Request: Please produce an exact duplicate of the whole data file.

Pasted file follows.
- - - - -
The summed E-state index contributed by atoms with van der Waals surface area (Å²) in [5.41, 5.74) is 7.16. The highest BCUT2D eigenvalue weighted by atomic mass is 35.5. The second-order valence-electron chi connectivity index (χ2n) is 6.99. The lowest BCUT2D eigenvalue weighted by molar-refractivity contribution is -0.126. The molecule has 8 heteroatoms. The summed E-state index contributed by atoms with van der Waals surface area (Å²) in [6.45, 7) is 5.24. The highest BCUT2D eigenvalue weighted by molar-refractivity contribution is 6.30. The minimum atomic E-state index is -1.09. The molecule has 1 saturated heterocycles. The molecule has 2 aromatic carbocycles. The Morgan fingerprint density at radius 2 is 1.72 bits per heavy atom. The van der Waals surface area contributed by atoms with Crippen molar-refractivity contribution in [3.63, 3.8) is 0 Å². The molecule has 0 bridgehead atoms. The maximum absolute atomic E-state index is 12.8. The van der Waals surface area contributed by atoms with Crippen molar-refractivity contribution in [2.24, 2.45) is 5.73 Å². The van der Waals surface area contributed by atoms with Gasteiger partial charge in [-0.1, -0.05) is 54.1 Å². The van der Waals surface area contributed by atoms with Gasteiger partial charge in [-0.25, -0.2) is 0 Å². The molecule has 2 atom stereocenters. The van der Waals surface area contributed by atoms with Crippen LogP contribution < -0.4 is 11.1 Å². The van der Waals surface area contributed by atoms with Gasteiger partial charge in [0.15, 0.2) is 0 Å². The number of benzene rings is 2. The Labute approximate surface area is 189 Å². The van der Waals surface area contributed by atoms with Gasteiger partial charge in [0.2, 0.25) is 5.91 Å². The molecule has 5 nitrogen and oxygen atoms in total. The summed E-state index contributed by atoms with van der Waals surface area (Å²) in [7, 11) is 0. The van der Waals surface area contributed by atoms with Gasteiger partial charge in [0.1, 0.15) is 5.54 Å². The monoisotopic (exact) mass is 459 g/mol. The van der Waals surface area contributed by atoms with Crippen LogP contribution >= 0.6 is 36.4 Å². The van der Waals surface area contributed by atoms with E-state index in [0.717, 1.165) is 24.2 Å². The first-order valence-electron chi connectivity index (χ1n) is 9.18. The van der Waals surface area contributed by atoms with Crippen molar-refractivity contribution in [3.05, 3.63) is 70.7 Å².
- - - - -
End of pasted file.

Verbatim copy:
The summed E-state index contributed by atoms with van der Waals surface area (Å²) in [5.41, 5.74) is 7.16. The highest BCUT2D eigenvalue weighted by atomic mass is 35.5. The second-order valence-electron chi connectivity index (χ2n) is 6.99. The lowest BCUT2D eigenvalue weighted by molar-refractivity contribution is -0.126. The molecule has 8 heteroatoms. The summed E-state index contributed by atoms with van der Waals surface area (Å²) in [6.45, 7) is 5.24. The highest BCUT2D eigenvalue weighted by molar-refractivity contribution is 6.30. The minimum atomic E-state index is -1.09. The molecule has 1 saturated heterocycles. The molecule has 2 aromatic carbocycles. The Morgan fingerprint density at radius 2 is 1.72 bits per heavy atom. The van der Waals surface area contributed by atoms with Crippen molar-refractivity contribution in [3.63, 3.8) is 0 Å². The molecule has 0 bridgehead atoms. The maximum absolute atomic E-state index is 12.8. The van der Waals surface area contributed by atoms with Crippen molar-refractivity contribution in [2.24, 2.45) is 5.73 Å². The van der Waals surface area contributed by atoms with Gasteiger partial charge in [-0.1, -0.05) is 54.1 Å². The van der Waals surface area contributed by atoms with Gasteiger partial charge in [-0.25, -0.2) is 0 Å². The molecule has 2 atom stereocenters. The van der Waals surface area contributed by atoms with Crippen LogP contribution < -0.4 is 11.1 Å². The van der Waals surface area contributed by atoms with Gasteiger partial charge in [0.15, 0.2) is 0 Å². The number of benzene rings is 2. The Labute approximate surface area is 189 Å². The van der Waals surface area contributed by atoms with Gasteiger partial charge in [0.2, 0.25) is 5.91 Å². The molecule has 5 nitrogen and oxygen atoms in total. The summed E-state index contributed by atoms with van der Waals surface area (Å²) in [7, 11) is 0. The van der Waals surface area contributed by atoms with Gasteiger partial charge in [0.1, 0.15) is 5.54 Å². The monoisotopic (exact) mass is 459 g/mol. The van der Waals surface area contributed by atoms with Crippen LogP contribution >= 0.6 is 36.4 Å². The van der Waals surface area contributed by atoms with E-state index in [0.717, 1.165) is 24.2 Å². The first-order valence-electron chi connectivity index (χ1n) is 9.18. The van der Waals surface area contributed by atoms with Crippen molar-refractivity contribution in [3.05, 3.63) is 70.7 Å².